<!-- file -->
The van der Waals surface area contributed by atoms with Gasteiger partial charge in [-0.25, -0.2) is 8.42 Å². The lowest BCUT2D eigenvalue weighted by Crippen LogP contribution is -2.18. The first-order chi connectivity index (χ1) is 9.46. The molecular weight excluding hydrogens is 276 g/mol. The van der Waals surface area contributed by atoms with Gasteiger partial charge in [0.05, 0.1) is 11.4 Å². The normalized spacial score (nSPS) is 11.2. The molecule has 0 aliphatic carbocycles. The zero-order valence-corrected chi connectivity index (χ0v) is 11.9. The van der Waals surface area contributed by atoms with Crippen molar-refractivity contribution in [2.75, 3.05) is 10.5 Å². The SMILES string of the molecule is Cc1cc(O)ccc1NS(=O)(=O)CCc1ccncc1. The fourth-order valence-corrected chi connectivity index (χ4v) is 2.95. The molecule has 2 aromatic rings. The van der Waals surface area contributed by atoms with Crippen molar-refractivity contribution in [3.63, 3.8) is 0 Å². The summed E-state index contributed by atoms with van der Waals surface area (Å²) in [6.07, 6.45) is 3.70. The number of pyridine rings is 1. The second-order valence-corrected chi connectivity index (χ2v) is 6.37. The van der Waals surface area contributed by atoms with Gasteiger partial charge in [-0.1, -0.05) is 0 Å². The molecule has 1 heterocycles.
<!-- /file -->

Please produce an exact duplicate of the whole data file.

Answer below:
The van der Waals surface area contributed by atoms with Gasteiger partial charge in [-0.25, -0.2) is 8.42 Å². The lowest BCUT2D eigenvalue weighted by Crippen LogP contribution is -2.18. The first-order chi connectivity index (χ1) is 9.46. The molecular weight excluding hydrogens is 276 g/mol. The van der Waals surface area contributed by atoms with Gasteiger partial charge in [0.05, 0.1) is 11.4 Å². The normalized spacial score (nSPS) is 11.2. The molecule has 0 aliphatic carbocycles. The zero-order valence-corrected chi connectivity index (χ0v) is 11.9. The van der Waals surface area contributed by atoms with Crippen molar-refractivity contribution in [2.75, 3.05) is 10.5 Å². The SMILES string of the molecule is Cc1cc(O)ccc1NS(=O)(=O)CCc1ccncc1. The fourth-order valence-corrected chi connectivity index (χ4v) is 2.95. The molecule has 2 aromatic rings. The van der Waals surface area contributed by atoms with Crippen molar-refractivity contribution in [3.63, 3.8) is 0 Å². The summed E-state index contributed by atoms with van der Waals surface area (Å²) in [6.07, 6.45) is 3.70. The number of pyridine rings is 1. The second-order valence-corrected chi connectivity index (χ2v) is 6.37. The van der Waals surface area contributed by atoms with Gasteiger partial charge in [-0.1, -0.05) is 0 Å². The molecule has 1 heterocycles.